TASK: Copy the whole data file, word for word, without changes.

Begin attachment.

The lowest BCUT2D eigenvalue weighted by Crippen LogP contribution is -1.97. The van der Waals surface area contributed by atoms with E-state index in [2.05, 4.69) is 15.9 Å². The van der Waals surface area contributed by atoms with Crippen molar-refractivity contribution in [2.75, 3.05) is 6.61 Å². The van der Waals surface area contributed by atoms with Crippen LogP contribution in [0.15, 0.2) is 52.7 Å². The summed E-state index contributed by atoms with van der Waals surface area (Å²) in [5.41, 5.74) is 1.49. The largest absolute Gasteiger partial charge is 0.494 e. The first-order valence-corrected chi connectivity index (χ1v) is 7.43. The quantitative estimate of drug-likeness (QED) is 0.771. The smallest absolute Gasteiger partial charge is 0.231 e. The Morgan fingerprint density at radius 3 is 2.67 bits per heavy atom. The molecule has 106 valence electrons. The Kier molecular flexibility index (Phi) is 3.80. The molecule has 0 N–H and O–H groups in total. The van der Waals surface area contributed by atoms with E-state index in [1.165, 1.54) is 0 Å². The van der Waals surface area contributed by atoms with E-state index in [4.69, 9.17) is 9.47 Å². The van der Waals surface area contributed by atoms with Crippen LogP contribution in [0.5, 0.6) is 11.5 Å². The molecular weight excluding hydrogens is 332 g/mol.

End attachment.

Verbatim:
The lowest BCUT2D eigenvalue weighted by Crippen LogP contribution is -1.97. The van der Waals surface area contributed by atoms with E-state index in [2.05, 4.69) is 15.9 Å². The van der Waals surface area contributed by atoms with Crippen molar-refractivity contribution in [2.75, 3.05) is 6.61 Å². The van der Waals surface area contributed by atoms with Crippen LogP contribution in [0.15, 0.2) is 52.7 Å². The summed E-state index contributed by atoms with van der Waals surface area (Å²) in [5.41, 5.74) is 1.49. The largest absolute Gasteiger partial charge is 0.494 e. The first-order valence-corrected chi connectivity index (χ1v) is 7.43. The quantitative estimate of drug-likeness (QED) is 0.771. The smallest absolute Gasteiger partial charge is 0.231 e. The Morgan fingerprint density at radius 3 is 2.67 bits per heavy atom. The molecule has 106 valence electrons. The Kier molecular flexibility index (Phi) is 3.80. The molecule has 0 N–H and O–H groups in total. The van der Waals surface area contributed by atoms with E-state index in [1.165, 1.54) is 0 Å². The van der Waals surface area contributed by atoms with E-state index in [4.69, 9.17) is 9.47 Å². The van der Waals surface area contributed by atoms with Crippen LogP contribution in [0.5, 0.6) is 11.5 Å². The molecular weight excluding hydrogens is 332 g/mol.